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Record Reviews

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Below are some recently posted reviews.

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GIRLS JUST WANT TO HAVE FUN:
Demo: Cassette
If you can get past how horribly mixed this is, this demo has some potential. The band has an intensity that is undeniable, and their songs are all competently played, if a bit uninspired. The vocalist does a great job screaming his lungs out, but the lyrics are a bit generic, even for bands whose songs are about girls and relationships. I think Girls Just Want To Have Fun could be a good band, but I’m lukewarm on them based on this recording. –Paul J. Comeau (Girls Just Want To Have Fun)


NO PROBLEM:
And Now This: LP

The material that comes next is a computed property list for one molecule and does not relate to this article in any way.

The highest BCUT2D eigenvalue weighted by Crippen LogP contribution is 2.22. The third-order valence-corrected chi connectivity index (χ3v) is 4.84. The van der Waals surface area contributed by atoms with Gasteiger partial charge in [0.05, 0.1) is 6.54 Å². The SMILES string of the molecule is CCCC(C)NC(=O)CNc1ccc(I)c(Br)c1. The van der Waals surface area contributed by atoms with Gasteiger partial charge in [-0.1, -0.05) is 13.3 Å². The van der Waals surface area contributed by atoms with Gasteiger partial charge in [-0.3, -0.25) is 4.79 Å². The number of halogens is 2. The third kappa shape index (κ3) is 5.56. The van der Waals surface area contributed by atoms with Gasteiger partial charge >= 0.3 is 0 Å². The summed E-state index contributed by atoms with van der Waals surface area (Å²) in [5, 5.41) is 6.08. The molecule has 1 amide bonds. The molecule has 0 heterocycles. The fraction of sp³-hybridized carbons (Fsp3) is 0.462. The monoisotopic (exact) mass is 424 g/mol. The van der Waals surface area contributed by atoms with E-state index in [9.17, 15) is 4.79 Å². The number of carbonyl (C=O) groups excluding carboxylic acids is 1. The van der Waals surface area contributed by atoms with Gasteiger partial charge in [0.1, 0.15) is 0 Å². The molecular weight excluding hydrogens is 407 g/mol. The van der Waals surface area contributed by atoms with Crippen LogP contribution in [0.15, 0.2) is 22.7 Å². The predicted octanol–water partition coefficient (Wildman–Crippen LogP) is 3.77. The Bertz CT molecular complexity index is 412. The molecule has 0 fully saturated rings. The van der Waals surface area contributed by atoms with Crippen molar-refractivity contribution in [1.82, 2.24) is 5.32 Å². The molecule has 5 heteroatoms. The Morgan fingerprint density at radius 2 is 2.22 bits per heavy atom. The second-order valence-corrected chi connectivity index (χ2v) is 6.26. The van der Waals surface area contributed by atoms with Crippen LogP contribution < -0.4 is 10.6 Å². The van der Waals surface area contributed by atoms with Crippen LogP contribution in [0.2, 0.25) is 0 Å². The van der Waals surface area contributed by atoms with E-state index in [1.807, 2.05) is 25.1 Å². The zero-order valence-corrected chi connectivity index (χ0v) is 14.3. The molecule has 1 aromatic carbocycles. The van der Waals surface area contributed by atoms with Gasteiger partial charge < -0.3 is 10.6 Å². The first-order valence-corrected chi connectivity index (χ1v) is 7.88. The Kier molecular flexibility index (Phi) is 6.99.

Pros and cons. On one hand, you’ve got a pretty smoking LP that sounds like a pitch-perfect melding of riff-heavy hardcore-leaning stuff like Career Suicide and early Fucked Up, and ‘70s Dangerhouse stuff. This is a seriously rad album, and fans of most of the rest of Deranged’s catalog will certainly be stoked. It’s solid. The questionable thing is that the album was produced by Jonah Falco—of, yep, Fucked Up and Career Suicide. Hell, And Now This was apparently recorded in the practice space those two bands share. I mean, both of those bands have penned some awesome songs, but it does beg the question just how much input Falco had in writing or arranging And Now This. I’d like to believe very little, but there are some striking similarities even beyond guitar tones and production styles. There are certain sonic tricks here that bring to mind both of those bands; certain repetitive lyrical phrasings and repetitions, the guitar line buried under the distortion in “Most Days.” What I mean is, these dudes really sound like Fucked Up at times. Hell, “Paranoid Times” sounds musically almost exactly like Fucked Up’s “Generation.” Taken solely on its own—and many would argue that as a reviewer that’s exactly what I should be doing—And Now This is a collection of undeniably great songs. But I’m also left to wonder just how heavily they’re wearing their influences here. –keith (Deranged)